Are Electric Tractors Closer Than We Think?
Picture a farm where electric agricultural vehicles (some autonomous, some conventional) are connected to charging points in solar-powered machinery sheds. This is exactly the type of scenario the National Farmers’ Union imagined in its 2017 paper: Electric tractors by 2020?
Now in 2019, it is clear this prospect is no longer confined to science fiction. In recent years, electric farming has gained significant interest globally as large agricultural businesses, smallholders and hobbyists alike look to improve efficiency and take a greener approach to farming. But how close are we to seeing electric tractors adopted widely across the industry?
With a number of prototypes in motion and huge industry players sitting in the driver’s seat, the farming industry has already seen a rapid rise in the development of these types of technologies.
After years of testing, Italian manufacturer DEL MORINO has developed a new electric-powered tractor which is now ready to launch nationally and internationally. A cross over between a compact tractor and a riding lawnmower, the RINO is powered by lithium-ion batteries, making it completely environmentally friendly.
The machine provides 17 kW of power for traction and can be used for different applications such as mowing high grass and weeds with a horizontal flail mower or mulching lawns with a finishing mower – without emitting high noise levels or any pollution. This makes it a very attractive proposition for council and amenity work, especially in town centres where high levels of pollution from hydro carbons and particulate matter from diesel engines are becoming a major issue.
The RINO is currently most suitable for smallholdings and private estates as it has a limited battery life of up to six hours when working. Although the battery can be recharged using a domestic network, this takes four hours at 2400 W which is not feasible when farming large areas or when charging stations can’t be easily accessed.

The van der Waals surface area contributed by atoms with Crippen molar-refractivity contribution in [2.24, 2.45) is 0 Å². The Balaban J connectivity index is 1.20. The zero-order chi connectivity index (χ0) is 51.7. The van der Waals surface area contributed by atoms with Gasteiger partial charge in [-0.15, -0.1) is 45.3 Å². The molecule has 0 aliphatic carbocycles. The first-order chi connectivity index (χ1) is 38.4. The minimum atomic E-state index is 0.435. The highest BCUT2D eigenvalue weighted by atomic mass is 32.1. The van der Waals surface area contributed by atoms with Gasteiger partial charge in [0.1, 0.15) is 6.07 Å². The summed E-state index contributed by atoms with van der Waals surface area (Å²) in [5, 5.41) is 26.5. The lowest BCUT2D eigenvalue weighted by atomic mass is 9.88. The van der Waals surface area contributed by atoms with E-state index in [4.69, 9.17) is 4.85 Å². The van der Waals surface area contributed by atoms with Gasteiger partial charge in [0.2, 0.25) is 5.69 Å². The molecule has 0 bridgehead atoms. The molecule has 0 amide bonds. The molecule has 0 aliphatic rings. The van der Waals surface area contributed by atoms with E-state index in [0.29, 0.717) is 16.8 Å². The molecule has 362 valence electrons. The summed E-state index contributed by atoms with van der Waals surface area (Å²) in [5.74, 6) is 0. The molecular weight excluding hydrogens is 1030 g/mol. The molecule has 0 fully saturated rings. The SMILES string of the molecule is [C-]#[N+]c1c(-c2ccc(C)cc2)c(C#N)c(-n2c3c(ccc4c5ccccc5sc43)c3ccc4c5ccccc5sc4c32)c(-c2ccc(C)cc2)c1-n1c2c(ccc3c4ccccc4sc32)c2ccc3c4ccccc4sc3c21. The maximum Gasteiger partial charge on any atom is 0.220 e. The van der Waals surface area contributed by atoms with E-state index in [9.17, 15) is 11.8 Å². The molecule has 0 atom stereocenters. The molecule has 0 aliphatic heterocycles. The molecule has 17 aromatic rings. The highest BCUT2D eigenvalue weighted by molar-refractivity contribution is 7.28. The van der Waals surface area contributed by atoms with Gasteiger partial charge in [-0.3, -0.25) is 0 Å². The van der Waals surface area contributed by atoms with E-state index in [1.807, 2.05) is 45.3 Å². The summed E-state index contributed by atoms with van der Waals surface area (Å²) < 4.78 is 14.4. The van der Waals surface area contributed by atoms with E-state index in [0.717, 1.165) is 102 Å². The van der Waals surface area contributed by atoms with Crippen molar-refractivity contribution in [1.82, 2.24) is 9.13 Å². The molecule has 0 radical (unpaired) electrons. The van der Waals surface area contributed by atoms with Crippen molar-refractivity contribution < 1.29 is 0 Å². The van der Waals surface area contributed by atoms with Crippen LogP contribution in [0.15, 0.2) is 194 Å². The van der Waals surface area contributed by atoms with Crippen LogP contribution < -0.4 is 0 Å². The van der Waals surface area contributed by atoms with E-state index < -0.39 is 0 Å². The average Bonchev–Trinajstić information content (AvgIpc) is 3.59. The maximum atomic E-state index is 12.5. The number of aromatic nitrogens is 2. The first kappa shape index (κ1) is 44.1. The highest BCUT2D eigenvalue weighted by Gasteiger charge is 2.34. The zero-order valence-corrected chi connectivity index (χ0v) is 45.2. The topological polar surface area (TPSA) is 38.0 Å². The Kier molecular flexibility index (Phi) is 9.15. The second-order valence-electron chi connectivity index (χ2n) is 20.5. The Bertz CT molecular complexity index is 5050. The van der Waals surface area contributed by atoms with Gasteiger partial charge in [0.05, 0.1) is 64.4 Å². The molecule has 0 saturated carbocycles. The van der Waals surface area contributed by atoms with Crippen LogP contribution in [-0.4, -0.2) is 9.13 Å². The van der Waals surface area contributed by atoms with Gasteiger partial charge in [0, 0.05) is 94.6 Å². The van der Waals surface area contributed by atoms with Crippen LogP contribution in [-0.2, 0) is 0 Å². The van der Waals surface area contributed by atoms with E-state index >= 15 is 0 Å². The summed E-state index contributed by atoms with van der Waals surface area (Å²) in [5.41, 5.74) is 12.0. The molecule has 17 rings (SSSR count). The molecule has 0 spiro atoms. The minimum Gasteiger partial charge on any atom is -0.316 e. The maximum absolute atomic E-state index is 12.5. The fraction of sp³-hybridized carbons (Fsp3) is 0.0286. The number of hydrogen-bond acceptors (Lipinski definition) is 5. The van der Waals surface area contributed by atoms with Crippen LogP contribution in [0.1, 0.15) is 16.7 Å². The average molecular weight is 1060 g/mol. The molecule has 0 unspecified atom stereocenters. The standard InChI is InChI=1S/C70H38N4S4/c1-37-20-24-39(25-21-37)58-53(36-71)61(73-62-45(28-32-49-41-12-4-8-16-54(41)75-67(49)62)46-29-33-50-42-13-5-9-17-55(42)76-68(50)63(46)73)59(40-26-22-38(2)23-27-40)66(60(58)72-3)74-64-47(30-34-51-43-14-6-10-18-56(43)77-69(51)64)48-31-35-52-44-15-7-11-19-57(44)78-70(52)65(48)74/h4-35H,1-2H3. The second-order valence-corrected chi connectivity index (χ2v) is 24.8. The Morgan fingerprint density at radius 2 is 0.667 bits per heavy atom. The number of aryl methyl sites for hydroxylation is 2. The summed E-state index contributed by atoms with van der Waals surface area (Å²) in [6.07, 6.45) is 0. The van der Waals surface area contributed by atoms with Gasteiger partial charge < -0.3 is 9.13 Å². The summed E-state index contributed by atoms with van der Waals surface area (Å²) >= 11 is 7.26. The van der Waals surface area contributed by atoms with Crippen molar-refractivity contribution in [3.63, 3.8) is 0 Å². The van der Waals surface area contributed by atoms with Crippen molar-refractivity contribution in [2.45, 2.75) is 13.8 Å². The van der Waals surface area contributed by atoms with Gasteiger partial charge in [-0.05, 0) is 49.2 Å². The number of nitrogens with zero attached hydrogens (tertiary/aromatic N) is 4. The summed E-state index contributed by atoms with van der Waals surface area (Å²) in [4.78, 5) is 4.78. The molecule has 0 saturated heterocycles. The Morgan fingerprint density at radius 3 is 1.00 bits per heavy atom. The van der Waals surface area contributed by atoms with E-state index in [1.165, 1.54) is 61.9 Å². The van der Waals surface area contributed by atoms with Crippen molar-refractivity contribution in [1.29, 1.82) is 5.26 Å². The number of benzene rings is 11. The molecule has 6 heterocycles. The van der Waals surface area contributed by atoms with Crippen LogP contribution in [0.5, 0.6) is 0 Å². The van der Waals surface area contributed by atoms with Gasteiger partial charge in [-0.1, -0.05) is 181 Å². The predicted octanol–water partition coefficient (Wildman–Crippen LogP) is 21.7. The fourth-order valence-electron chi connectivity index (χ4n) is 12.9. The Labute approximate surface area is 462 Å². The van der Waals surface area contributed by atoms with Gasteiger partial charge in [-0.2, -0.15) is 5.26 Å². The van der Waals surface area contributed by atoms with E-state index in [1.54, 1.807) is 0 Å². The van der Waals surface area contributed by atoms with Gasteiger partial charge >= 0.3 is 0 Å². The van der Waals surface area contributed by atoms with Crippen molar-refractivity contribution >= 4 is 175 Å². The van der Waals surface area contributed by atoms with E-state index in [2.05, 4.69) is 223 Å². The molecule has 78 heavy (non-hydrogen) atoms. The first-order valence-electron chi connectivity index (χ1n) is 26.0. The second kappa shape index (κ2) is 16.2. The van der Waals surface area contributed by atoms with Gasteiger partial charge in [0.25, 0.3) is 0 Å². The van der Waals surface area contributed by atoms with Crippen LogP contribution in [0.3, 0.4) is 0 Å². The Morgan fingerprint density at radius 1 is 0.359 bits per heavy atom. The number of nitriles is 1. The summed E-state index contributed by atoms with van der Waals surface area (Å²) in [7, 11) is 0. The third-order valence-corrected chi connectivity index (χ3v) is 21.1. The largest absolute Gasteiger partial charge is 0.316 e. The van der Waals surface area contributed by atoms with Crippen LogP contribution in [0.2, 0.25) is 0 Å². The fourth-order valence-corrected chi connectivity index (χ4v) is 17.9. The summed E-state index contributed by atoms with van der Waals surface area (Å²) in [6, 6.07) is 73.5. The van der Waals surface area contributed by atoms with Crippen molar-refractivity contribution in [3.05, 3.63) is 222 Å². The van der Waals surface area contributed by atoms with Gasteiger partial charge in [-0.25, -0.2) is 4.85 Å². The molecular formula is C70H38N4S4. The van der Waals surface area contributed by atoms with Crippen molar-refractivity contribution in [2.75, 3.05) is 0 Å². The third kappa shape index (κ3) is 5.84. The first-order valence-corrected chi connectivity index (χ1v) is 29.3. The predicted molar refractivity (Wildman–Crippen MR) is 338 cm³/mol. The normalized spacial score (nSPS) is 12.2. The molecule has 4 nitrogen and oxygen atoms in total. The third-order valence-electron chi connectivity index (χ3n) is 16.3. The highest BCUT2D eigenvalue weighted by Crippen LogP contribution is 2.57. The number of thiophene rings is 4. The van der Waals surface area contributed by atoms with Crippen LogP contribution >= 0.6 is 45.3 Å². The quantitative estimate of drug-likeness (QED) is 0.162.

This is a key problem for many of the prototype technologies brought to the market to date. As a result, more efficient battery storage has become a priority when it comes to developing these technologies for the agricultural sector.
Other developments in this area include a range of GPS-based applications, which are helping to enhance large-scale precision agriculture. These technologies are currently being applied in areas such as field mapping, farm planning, soil sampling, tractor guidance, crop scouting and yield mapping.
As GPS continues to modernise, farmers can expect even further improvements – which will help them to reduce costs, produce a higher yield and operate a more environmentally friendly farm. However, there is no reason why these types of applications could not be extended further and utilised by grounds managers at golf clubs, for example.
The trend isn’t limited to large farm machinery either. Interest has also grown when it comes to smaller tractors and agricultural robots – including autonomous robot lawn mowers for the domestic market.
Once set up, robot mowers create a map of the lawn and use sensors to manoeuvre around obstacles and cut every inch without going over the edges – helping to reduce the workload for gardeners. There’s no need to empty them either: rather than collecting the cuttings, these mowers cut them up finely and disperse them evenly as mulch to encourage healthy grass and help prevent weeds.
In many parts of the world, electric tractors and other autonomous farming technologies could provide the answer to a number of problems including high farm costs and low productivity. The UK, in particular, has a number of regulations applying to the use of tractors including maximum limits on driving time, meaning more workers are needed to make up for productivity losses.
This ever-present need to increase output levels will eventually drive farmers to adopt autonomous, electric technologies – allowing them to oversee the operation of several vehicles and jobs at once, without the need for extra workers. Many people also believe electric tractors offer a cheaper solution than diesel-powered tractors, as they have lower running costs and require less maintenance.
But perhaps the biggest factor driving the development of these technologies is the need for more environmentally friendly agricultural solutions with zero emissions and minimal noise pollution. This is where electric tractors and farm equipment have a great opportunity to make a significant contribution not only to farm management but to combating climate change as well.
Many in the industry anticipate that electric tractors will be available worldwide from 2020 onwards. Until that time, follow us on Facebook or Twitter to stay up to date with all the latest agricultural news and advancements in equipment technology.